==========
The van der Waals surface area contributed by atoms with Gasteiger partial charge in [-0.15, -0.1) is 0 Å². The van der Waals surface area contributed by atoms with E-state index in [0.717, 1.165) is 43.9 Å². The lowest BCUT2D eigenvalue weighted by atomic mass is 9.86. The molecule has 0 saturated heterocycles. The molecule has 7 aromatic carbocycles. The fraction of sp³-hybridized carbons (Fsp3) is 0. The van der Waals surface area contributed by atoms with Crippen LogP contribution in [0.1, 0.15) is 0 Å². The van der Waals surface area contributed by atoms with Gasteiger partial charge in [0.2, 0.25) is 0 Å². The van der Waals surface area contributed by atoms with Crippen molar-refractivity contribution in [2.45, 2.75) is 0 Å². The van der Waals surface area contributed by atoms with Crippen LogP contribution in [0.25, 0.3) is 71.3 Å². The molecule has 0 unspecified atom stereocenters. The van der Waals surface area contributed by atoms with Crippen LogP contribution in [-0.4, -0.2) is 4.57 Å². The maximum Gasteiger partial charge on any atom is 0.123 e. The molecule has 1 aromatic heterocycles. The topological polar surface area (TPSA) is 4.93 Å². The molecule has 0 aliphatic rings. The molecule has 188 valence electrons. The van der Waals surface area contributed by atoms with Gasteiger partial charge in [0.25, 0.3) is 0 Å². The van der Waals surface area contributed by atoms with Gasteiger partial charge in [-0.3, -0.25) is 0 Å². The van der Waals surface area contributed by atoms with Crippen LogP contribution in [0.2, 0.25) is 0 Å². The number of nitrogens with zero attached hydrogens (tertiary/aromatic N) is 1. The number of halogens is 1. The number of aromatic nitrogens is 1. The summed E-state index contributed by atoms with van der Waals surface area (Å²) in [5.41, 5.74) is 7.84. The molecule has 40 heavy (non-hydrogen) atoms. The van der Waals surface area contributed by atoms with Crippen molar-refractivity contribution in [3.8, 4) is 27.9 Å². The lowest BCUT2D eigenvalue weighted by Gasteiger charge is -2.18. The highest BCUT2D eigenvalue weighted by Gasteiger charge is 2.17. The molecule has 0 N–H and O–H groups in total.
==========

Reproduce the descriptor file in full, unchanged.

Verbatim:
The van der Waals surface area contributed by atoms with Gasteiger partial charge in [-0.15, -0.1) is 0 Å². The van der Waals surface area contributed by atoms with E-state index in [0.717, 1.165) is 43.9 Å². The lowest BCUT2D eigenvalue weighted by atomic mass is 9.86. The molecule has 0 saturated heterocycles. The molecule has 7 aromatic carbocycles. The fraction of sp³-hybridized carbons (Fsp3) is 0. The van der Waals surface area contributed by atoms with Crippen LogP contribution in [0.1, 0.15) is 0 Å². The van der Waals surface area contributed by atoms with Gasteiger partial charge in [0.2, 0.25) is 0 Å². The van der Waals surface area contributed by atoms with Crippen molar-refractivity contribution in [2.45, 2.75) is 0 Å². The van der Waals surface area contributed by atoms with Crippen LogP contribution in [0.25, 0.3) is 71.3 Å². The molecule has 0 unspecified atom stereocenters. The van der Waals surface area contributed by atoms with Crippen LogP contribution in [-0.4, -0.2) is 4.57 Å². The maximum Gasteiger partial charge on any atom is 0.123 e. The molecule has 1 aromatic heterocycles. The topological polar surface area (TPSA) is 4.93 Å². The molecule has 0 aliphatic rings. The molecule has 188 valence electrons. The van der Waals surface area contributed by atoms with Gasteiger partial charge in [0.25, 0.3) is 0 Å². The van der Waals surface area contributed by atoms with Gasteiger partial charge in [-0.3, -0.25) is 0 Å². The van der Waals surface area contributed by atoms with Crippen LogP contribution in [0.2, 0.25) is 0 Å². The number of nitrogens with zero attached hydrogens (tertiary/aromatic N) is 1. The number of halogens is 1. The number of aromatic nitrogens is 1. The summed E-state index contributed by atoms with van der Waals surface area (Å²) in [5.41, 5.74) is 7.84. The molecule has 40 heavy (non-hydrogen) atoms. The van der Waals surface area contributed by atoms with Crippen molar-refractivity contribution in [3.8, 4) is 27.9 Å². The lowest BCUT2D eigenvalue weighted by Gasteiger charge is -2.18. The highest BCUT2D eigenvalue weighted by Gasteiger charge is 2.17. The molecule has 0 N–H and O–H groups in total.